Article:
Why Banks Are Pissed @ PayPal

The contentious relationship between PayPal and banks is a difficult one to describe.

On the one hand, banks benefit from the interchange (the percentage issuers charge merchants to accept cards) they make on the money that electronically moves from their customers’ accounts to PayPal; But, on the other, PayPal steps in between those banks and their customers.

This answer submitted to Q&A website Quora is one of the best I’ve seen.

The guy providing the info here is Dana Stalder. He says he’s a former executive at PayPal and the company’s parent, eBay.

1)  Does a bank prefer to have money pulled out of it via debit/credit card or directly via ACH transfer on PayPal?

The short answer is that banks strongly prefer that PayPal payments are funded through bank cards and not through ACH.  PayPal has the opposite preference, thus the natural tension between PayPal and card issuing banks.  When a PayPal transaction is funded through a bank card, interchange fees are charged to PayPal on the transactions and those fees go back to the issuing bank (and Association and payment processor).  The bank also has a greater probability of the transaction revolving on a  credit line, whereby they can charge interest and fees to the consumer.  When a PayPal transaction is funded via ACH, the transaction fees to PayPal are < $0.01, the banks earn no transaction fees and there is no chance of the transaction revolving on a credit line.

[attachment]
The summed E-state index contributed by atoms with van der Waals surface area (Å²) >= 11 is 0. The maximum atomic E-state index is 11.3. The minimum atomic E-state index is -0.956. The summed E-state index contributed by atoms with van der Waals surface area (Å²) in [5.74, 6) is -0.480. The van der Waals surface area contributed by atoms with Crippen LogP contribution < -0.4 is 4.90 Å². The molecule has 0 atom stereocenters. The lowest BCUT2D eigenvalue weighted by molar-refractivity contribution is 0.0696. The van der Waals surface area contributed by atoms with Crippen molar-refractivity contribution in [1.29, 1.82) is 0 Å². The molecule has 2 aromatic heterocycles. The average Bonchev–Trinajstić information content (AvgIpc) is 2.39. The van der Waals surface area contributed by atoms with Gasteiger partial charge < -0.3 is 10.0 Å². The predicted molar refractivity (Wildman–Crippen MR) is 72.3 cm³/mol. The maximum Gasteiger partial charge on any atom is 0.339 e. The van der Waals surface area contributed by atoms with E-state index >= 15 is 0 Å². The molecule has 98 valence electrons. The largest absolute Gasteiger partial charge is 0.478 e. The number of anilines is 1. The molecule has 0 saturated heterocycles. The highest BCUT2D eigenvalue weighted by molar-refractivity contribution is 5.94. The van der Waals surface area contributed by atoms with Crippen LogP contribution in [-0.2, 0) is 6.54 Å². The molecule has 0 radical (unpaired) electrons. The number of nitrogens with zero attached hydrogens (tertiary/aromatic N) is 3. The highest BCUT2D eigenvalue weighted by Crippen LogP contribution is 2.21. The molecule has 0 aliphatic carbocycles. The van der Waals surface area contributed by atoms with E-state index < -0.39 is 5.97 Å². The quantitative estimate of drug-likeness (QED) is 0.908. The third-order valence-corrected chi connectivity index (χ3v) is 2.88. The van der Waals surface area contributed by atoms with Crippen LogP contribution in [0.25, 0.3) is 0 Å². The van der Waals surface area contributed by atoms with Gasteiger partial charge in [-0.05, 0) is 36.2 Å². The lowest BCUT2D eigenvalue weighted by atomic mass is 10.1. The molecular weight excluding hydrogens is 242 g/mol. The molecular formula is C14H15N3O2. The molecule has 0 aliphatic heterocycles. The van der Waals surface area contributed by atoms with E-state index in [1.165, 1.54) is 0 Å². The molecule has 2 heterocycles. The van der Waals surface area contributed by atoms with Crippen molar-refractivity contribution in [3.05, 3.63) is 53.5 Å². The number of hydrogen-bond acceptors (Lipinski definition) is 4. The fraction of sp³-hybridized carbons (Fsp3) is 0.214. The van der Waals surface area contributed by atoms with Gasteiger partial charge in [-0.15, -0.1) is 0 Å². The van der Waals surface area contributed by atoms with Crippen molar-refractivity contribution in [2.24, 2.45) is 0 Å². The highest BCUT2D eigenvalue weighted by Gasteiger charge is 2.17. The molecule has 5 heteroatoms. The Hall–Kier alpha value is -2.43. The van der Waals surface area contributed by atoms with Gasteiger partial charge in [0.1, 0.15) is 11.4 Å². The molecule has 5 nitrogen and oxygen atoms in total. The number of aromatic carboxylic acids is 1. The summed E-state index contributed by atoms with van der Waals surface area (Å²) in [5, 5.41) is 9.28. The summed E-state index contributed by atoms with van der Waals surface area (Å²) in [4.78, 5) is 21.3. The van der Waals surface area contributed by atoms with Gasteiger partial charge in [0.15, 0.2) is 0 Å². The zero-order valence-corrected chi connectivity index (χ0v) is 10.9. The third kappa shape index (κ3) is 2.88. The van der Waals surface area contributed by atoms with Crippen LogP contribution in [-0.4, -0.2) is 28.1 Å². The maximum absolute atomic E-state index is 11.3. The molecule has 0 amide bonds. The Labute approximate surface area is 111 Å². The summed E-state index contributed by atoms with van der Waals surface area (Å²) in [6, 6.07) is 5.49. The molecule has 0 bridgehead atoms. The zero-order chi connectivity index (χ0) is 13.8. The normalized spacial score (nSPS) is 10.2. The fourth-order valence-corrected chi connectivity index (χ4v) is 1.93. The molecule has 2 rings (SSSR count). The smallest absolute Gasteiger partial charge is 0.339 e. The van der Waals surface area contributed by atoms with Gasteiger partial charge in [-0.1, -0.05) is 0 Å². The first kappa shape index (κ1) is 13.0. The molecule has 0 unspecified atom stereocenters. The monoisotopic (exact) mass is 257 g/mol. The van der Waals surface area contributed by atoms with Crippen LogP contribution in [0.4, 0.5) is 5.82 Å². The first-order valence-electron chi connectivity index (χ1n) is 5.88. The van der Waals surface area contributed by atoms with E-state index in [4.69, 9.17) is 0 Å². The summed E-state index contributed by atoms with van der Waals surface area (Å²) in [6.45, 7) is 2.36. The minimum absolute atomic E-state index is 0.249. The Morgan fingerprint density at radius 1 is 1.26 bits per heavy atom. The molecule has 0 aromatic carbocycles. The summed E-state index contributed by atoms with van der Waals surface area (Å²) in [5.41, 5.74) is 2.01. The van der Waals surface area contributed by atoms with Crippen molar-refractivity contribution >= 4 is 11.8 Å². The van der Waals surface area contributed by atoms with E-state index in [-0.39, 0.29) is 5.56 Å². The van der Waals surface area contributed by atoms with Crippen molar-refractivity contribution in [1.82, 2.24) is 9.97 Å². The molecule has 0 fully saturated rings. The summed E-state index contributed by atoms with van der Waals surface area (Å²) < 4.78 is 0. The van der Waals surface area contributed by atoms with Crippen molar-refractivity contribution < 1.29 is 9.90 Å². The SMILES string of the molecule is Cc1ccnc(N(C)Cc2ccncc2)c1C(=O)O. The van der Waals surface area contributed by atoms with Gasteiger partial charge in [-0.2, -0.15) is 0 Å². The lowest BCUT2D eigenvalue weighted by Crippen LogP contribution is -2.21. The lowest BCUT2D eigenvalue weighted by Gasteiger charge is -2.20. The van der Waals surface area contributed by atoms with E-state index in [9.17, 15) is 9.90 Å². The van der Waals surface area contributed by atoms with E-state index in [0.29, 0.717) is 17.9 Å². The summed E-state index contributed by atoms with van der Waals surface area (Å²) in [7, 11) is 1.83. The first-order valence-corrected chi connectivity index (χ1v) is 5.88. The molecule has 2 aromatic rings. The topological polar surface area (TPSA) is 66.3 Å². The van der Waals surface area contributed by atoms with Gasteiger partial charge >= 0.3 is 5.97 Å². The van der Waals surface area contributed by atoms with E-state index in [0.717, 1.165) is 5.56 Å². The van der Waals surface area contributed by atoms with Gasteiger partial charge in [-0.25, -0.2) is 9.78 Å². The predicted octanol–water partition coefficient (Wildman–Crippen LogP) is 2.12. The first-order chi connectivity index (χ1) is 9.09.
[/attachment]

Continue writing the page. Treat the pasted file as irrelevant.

2) Do banks benefit from PayPal?

Banks earn incremental revenue from PayPal in some situations and lose revenue in other situations.  For PayPal transactions between a consumer and merchant that would have otherwise gone through a traditional credit card process, the banks lose revenue. For those PayPal transactions that would have otherwise been on cash, check or money order because the merchant is too small to set up their own merchant account (think friends exchanging money or individuals selling stuff on eBay), the banks benefit from PayPal.  For this reason, banks greatly benefited from PayPal in its early days.  PayPal pushed billions of dollars in eBay transactions through the credit card system that would have otherwise been settled with check and money order.  As PayPal grew, larger merchants began to substitute PayPal for traditional merchant accounts and PayPal began to enable consumers to fund transactions with ACH and Stored Value rather than with their bank card, ultimately shifting transaction revenues / profits from the banks to PayPal.

Read Quote of Dana Stalder’s answer to PayPal: Do banks benefit from PayPal? on Quora

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